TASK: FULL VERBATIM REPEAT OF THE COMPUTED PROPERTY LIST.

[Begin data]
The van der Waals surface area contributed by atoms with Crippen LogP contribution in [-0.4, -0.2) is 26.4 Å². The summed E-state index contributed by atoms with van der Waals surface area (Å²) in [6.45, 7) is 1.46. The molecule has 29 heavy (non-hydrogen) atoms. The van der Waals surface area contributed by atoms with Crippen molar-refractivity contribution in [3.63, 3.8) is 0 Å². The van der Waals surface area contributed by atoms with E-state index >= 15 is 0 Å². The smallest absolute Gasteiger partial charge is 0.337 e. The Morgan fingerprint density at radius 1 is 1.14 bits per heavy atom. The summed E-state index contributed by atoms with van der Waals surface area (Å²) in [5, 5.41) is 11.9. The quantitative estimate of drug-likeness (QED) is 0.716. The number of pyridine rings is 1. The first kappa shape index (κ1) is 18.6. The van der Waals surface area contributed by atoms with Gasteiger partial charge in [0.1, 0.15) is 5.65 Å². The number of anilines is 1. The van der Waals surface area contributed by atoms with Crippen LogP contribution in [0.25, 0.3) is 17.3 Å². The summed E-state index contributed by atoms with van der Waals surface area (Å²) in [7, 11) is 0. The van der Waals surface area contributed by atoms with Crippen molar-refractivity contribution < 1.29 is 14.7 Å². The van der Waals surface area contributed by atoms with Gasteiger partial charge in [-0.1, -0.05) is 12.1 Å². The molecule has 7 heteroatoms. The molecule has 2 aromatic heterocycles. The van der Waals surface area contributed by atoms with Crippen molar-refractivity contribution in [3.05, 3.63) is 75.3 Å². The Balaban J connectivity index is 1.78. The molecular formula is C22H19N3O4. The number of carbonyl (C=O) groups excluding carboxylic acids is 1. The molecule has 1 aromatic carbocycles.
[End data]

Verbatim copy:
The van der Waals surface area contributed by atoms with Crippen LogP contribution in [-0.4, -0.2) is 26.4 Å². The summed E-state index contributed by atoms with van der Waals surface area (Å²) in [6.45, 7) is 1.46. The molecule has 29 heavy (non-hydrogen) atoms. The van der Waals surface area contributed by atoms with Crippen molar-refractivity contribution in [3.63, 3.8) is 0 Å². The van der Waals surface area contributed by atoms with E-state index >= 15 is 0 Å². The smallest absolute Gasteiger partial charge is 0.337 e. The Morgan fingerprint density at radius 1 is 1.14 bits per heavy atom. The summed E-state index contributed by atoms with van der Waals surface area (Å²) in [5, 5.41) is 11.9. The quantitative estimate of drug-likeness (QED) is 0.716. The number of pyridine rings is 1. The first kappa shape index (κ1) is 18.6. The van der Waals surface area contributed by atoms with Gasteiger partial charge in [0.1, 0.15) is 5.65 Å². The number of anilines is 1. The van der Waals surface area contributed by atoms with Crippen LogP contribution in [0.25, 0.3) is 17.3 Å². The summed E-state index contributed by atoms with van der Waals surface area (Å²) in [7, 11) is 0. The van der Waals surface area contributed by atoms with Crippen molar-refractivity contribution < 1.29 is 14.7 Å². The van der Waals surface area contributed by atoms with Gasteiger partial charge in [-0.1, -0.05) is 12.1 Å². The molecule has 7 heteroatoms. The molecule has 2 aromatic heterocycles. The van der Waals surface area contributed by atoms with Crippen molar-refractivity contribution in [3.05, 3.63) is 75.3 Å². The Balaban J connectivity index is 1.78. The molecular formula is C22H19N3O4. The number of carbonyl (C=O) groups excluding carboxylic acids is 1. The molecule has 1 aromatic carbocycles.